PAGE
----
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TOPIC: Winterizing for winter use in the PNW

Winterizing for winter use in the PNW 10 Oct 2017 17:49 #1

  • Snika
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Hi guys!

This is the first winter we will have owned our 3870 and have it berthed in La Conner, Washington under cover. We are looking for some advice on the best way to keep the interior dry and the systems protected against freezing weather while still being able to use the boat.

We plan to keep staying onboard on weekends when time allows as well as take it out for day or weekend cruises so running antifreeze (or vodka) through the water lines may not work if we want to have access to the water system. I may be asking too much. .

Thanks in advance for your sage advice..

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David and Beth
Seattle Area - Berthed in La Conner

1986 Bayliner 3870 "Hokey Pokey"

1995 SeaRay 20 Signature "Flapdoodle"
1993 Bayliner 3058 "SeaYa"

Winterizing for winter use in the PNW 10 Oct 2017 18:07 #2

  • CptCrunchie
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Snika wrote: Hi guys!

This is the first winter we will have owned our 3870 and have it berthed in La Conner, Washington under cover. We are looking for some advice on the best way to keep the interior dry and the systems protected against freezing weather while still being able to use the boat.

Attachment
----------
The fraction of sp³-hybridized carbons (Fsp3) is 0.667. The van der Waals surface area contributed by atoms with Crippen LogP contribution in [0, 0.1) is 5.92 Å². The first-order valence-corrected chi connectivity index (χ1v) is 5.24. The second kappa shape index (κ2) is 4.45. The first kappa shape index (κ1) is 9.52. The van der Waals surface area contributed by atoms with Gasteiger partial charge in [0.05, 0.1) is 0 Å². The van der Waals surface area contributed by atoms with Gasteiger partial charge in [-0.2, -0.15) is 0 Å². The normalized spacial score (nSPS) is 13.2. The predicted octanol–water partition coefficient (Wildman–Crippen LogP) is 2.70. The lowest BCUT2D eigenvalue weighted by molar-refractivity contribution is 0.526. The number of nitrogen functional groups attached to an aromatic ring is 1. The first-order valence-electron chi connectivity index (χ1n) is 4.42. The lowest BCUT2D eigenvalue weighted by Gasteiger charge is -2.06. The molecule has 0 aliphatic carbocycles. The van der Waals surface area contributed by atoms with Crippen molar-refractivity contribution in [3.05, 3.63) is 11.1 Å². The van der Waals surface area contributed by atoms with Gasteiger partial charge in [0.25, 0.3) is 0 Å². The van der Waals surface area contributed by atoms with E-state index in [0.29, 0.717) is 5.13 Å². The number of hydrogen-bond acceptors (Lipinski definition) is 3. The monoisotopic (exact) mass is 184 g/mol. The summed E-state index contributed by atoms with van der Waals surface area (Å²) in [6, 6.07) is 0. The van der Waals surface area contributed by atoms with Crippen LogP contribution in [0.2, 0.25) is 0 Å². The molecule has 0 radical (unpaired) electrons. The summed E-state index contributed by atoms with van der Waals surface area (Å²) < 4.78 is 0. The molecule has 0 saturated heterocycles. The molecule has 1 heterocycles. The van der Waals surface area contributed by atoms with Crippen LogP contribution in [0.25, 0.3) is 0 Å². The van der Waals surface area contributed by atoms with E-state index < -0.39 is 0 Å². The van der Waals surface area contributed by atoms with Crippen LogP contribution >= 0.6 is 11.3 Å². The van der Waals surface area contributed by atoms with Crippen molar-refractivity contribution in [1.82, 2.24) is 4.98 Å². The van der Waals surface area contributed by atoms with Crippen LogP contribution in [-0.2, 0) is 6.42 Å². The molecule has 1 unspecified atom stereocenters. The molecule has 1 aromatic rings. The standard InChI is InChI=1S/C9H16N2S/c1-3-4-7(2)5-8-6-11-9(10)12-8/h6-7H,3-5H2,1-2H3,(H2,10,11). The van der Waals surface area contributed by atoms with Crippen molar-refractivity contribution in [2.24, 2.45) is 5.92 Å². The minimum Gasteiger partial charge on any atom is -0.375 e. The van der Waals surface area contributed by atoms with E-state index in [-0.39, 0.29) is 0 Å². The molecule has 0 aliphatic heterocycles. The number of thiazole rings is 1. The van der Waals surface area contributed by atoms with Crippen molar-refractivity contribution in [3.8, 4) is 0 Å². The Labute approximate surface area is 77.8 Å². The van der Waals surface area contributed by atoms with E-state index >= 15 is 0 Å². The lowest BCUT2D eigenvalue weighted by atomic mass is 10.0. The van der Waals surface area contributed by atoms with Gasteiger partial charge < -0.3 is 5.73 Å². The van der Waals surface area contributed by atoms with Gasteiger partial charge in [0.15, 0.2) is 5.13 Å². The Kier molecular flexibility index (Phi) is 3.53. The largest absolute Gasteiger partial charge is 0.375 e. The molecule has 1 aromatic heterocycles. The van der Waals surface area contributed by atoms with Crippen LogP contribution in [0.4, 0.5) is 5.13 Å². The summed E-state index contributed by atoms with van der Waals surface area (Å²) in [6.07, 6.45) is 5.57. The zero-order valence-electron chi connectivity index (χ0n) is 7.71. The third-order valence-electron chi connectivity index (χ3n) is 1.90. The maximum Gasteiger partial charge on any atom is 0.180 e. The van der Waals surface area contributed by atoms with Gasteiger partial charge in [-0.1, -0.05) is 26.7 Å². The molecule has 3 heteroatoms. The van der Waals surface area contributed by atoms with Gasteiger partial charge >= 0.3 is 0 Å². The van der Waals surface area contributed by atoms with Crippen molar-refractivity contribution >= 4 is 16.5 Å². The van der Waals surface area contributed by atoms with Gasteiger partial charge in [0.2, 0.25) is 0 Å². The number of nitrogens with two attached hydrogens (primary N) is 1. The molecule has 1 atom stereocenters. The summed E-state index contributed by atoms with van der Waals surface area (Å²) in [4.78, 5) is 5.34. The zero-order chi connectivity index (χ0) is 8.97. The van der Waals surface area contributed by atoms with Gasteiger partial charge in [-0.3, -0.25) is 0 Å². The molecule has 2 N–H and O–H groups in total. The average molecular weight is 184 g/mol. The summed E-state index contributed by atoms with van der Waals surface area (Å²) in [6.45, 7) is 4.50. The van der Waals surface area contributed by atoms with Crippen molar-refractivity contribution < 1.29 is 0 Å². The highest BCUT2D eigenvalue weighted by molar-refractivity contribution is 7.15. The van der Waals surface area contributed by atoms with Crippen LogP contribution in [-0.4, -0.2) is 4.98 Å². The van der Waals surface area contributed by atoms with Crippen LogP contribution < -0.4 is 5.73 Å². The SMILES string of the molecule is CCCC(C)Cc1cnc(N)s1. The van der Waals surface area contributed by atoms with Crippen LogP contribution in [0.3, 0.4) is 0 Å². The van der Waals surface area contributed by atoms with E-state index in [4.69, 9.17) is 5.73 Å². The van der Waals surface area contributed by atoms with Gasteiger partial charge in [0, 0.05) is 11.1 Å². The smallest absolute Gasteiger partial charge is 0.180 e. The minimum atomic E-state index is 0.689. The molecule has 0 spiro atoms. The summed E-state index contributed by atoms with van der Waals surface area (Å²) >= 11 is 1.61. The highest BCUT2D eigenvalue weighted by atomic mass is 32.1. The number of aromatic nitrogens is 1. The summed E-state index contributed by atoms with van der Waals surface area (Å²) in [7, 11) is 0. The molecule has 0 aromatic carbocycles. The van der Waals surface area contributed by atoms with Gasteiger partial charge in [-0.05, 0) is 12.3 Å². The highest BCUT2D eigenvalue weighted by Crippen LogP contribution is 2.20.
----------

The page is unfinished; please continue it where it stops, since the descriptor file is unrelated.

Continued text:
We plan to keep staying onboard on weekends when time allows as well as take it out for day or weekend cruises so running antifreeze (or vodka) through the water lines may not work if we want to have access to the water system. I may be asking too much. .

Thanks in advance for your sage advice..


Since you are in saltwater, and you will likely have a small amount of heat on all the time, you shouldn't need to do much of anything. I lived on a motorsailer in the PNW for almost a year (part of the winter I was at anchor, and part on the dock) and even with 300 gallons of fresh water, nothing froze, even though the decks were covered in snow a few times. My only problem was that I had a Mermaid heat/AC unit in the MSR, and when it was really cold, it wouldn't put out much heat. However, since it ran saltwater through the heat exchanger, it never froze. IMHO, all you need is a little bit of heat to keep the pipes from freezing.
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"B on D C", is a 1989 2459 Trophy Offshore HT, OMC 5.7L, Cobra OD, Yamaha 15hp kicker. Lots of toys! I'm no mechanic, just a blue water sailer and woodworker who loves deep sea fishing.
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Winterizing for winter use in the PNW 10 Oct 2017 18:44 #3

  • Norton Rider
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As CptCrunchie mentioned, freezing should not be an issue, with the possible exception of any outside faucets that the boat may have. These are faucets such as a transom/cockpit shower, wet bar, etc.

My boat is in covered moorage in Anacortes. I keep an oil-filled space heater in the engine compartment to ward off moisture. Note that my boat is diesel-powered. If your boat is gasoline powered, you should only use an approved engine compartment heater. I also leave the built-in electric wall heaters on and set to 55 Degrees F.